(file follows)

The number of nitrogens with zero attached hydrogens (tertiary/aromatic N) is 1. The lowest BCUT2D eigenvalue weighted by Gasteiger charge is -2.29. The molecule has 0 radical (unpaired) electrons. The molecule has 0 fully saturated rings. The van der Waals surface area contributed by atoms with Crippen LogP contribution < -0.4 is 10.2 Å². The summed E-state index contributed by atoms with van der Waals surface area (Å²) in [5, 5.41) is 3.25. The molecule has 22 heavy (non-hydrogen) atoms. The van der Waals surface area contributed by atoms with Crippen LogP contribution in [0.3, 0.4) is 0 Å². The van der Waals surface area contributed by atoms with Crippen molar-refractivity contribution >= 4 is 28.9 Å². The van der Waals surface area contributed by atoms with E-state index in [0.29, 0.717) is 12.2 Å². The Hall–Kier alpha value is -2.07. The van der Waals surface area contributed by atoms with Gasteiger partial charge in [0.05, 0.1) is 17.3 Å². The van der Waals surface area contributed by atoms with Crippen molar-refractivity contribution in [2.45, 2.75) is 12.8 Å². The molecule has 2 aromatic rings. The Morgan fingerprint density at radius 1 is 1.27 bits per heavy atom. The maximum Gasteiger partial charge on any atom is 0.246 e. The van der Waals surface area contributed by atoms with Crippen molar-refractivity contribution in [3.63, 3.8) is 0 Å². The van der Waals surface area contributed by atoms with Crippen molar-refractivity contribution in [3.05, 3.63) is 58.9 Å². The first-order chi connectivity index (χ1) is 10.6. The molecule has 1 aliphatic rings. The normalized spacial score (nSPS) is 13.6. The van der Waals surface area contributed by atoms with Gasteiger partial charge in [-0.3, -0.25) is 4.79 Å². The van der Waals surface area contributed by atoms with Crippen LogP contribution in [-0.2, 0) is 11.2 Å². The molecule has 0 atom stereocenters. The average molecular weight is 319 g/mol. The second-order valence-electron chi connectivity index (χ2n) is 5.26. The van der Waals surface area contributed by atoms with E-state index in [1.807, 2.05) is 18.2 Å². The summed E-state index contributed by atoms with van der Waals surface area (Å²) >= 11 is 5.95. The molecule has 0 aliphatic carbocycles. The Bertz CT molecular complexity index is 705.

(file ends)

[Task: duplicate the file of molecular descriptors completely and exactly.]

The number of nitrogens with zero attached hydrogens (tertiary/aromatic N) is 1. The lowest BCUT2D eigenvalue weighted by Gasteiger charge is -2.29. The molecule has 0 radical (unpaired) electrons. The molecule has 0 fully saturated rings. The van der Waals surface area contributed by atoms with Crippen LogP contribution < -0.4 is 10.2 Å². The summed E-state index contributed by atoms with van der Waals surface area (Å²) in [5, 5.41) is 3.25. The molecule has 22 heavy (non-hydrogen) atoms. The van der Waals surface area contributed by atoms with Crippen LogP contribution in [0.3, 0.4) is 0 Å². The van der Waals surface area contributed by atoms with Crippen molar-refractivity contribution >= 4 is 28.9 Å². The van der Waals surface area contributed by atoms with E-state index in [0.29, 0.717) is 12.2 Å². The Hall–Kier alpha value is -2.07. The van der Waals surface area contributed by atoms with Gasteiger partial charge in [0.05, 0.1) is 17.3 Å². The van der Waals surface area contributed by atoms with Crippen molar-refractivity contribution in [2.45, 2.75) is 12.8 Å². The molecule has 2 aromatic rings. The Morgan fingerprint density at radius 1 is 1.27 bits per heavy atom. The maximum Gasteiger partial charge on any atom is 0.246 e. The van der Waals surface area contributed by atoms with Crippen molar-refractivity contribution in [3.63, 3.8) is 0 Å². The van der Waals surface area contributed by atoms with Crippen molar-refractivity contribution in [3.05, 3.63) is 58.9 Å². The first-order chi connectivity index (χ1) is 10.6. The molecule has 1 aliphatic rings. The normalized spacial score (nSPS) is 13.6. The van der Waals surface area contributed by atoms with Gasteiger partial charge in [-0.3, -0.25) is 4.79 Å². The van der Waals surface area contributed by atoms with Crippen LogP contribution in [-0.2, 0) is 11.2 Å². The molecule has 0 atom stereocenters. The average molecular weight is 319 g/mol. The second-order valence-electron chi connectivity index (χ2n) is 5.26. The van der Waals surface area contributed by atoms with E-state index in [1.807, 2.05) is 18.2 Å². The summed E-state index contributed by atoms with van der Waals surface area (Å²) >= 11 is 5.95. The molecule has 0 aliphatic carbocycles. The Bertz CT molecular complexity index is 705.